Toulouse is a city filled with culture and opportunities to have fun and make the most of our time here, but the daily life of a Toulousain is what interests me the most. In particular, the habits around meals and eating are one of the aspects of French culture that I find the most different from American culture.
Every day, I wake up ad go into the kitchen to make my breakfast. I don’t like breakfast much, at home in Boston I usually eat a bagel or have a glass of juice and a granola bar before I leave for the day. But here, breakfast is a real meal. The daughters of my host family eat a big bowl of hot milk, which they mix with a chocolate powder supplement called Banania and pour Chocopic cereal over it. At the beginning of my time in Toulouse, the amount of food that they ate for the first meal of the day stunned me, but after a few months here, I understand why they eat so much. The amount of time between breakfast and lunch is at least four hours! For a twenty-one year old girl like me that’s a long time, but for a seven-year-old, like the youngest child of my host family, it’s incomprehensible for me to think that she can wait four hours between meals, especially when there isn’t a snack break in the morning. In fact, adults are supposed to avoid snacking in general in France. I was a little bit horrified when I discovered that this was the case because I am used to eating something every two or three hours when I’m at Dickinson. I should also mention that at Dickinson, classes don’t stop in the middle of the day for lunch break, so it is entirely possible to only have 10 minutes to grab a sandwich at the Quarry or Grab-N-Go for lunch.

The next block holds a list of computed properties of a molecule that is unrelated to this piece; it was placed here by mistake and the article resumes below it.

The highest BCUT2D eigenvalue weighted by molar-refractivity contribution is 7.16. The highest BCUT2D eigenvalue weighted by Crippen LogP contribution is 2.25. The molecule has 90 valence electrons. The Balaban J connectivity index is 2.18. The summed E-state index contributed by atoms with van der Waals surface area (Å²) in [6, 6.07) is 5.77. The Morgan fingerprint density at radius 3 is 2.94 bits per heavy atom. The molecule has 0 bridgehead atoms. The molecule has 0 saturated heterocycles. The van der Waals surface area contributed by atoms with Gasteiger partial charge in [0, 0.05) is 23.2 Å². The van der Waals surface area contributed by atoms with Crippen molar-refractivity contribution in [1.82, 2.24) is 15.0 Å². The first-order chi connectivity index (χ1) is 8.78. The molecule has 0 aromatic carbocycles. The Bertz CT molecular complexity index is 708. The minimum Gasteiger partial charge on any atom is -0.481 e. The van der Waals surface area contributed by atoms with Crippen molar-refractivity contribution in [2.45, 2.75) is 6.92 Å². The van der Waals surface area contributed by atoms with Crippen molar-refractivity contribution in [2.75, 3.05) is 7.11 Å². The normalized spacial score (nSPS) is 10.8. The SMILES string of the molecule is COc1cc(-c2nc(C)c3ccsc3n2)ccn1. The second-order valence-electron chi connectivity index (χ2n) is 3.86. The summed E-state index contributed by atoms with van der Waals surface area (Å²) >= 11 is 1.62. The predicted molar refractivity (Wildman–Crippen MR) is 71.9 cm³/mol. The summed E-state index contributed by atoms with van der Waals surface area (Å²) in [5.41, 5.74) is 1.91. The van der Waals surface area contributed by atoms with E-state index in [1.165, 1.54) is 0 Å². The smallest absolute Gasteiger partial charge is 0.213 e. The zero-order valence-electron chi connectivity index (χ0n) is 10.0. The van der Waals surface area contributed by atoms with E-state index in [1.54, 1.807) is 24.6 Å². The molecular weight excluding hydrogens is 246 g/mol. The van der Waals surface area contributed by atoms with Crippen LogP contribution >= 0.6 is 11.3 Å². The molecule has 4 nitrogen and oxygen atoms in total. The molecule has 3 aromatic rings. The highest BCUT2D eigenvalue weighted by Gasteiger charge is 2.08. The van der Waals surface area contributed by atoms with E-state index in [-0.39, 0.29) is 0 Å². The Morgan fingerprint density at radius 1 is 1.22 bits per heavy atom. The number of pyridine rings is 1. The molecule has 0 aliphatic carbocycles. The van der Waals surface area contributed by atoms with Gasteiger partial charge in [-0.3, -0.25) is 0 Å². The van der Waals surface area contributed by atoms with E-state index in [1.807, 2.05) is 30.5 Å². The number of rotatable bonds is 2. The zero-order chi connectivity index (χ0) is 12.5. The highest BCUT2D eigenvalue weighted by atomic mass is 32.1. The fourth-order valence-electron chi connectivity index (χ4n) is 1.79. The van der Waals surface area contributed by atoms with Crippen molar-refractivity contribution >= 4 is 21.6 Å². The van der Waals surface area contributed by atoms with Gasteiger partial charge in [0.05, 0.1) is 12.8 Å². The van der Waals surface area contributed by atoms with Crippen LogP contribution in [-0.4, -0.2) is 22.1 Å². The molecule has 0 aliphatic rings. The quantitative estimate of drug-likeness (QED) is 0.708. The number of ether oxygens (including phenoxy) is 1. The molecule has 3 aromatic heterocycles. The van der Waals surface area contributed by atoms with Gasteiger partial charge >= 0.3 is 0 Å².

After lunch, which is very similar to what we have for lunch in America, except for the likelier presence of alcohol, we don’t eat again until 7:00 pm or later when we eat dinner. Luckily, children have a reprieve where in French culture, they get to eat a snack when they get home after school, called a “goûter.” The kids in my host family like to make sandwiches made with a bar of chocolate between two slices of bread. YUM. The adults, I’ve observed, will have a glass of beer or a cocktail if they are in town with their friends. This happens between 5:00 pm and dinner time (which is usually between 7:00 and 10:00 pm), and is a moment of relaxation at the end of the day. This aspect of French culture is pretty cool to me. It is a lot like “Happy Hour” in America, but a little bit more sophisticated for the lack of food to accompany the drinks. Dinner time in France also seems to follow the pattern of eating and then resting right afterwards because dinner is a relaxed meal and we usually go to sleep right after finishing eating.
I appreciate that in France the day is structured around meal times. In the United States, we do not respect meals and I’ve found that there aren’t many times where my family at home eats all together like my hosts do in Toulouse. I like the familial and congregational side of eating a meal together in France, and I’m going to miss it when I leave.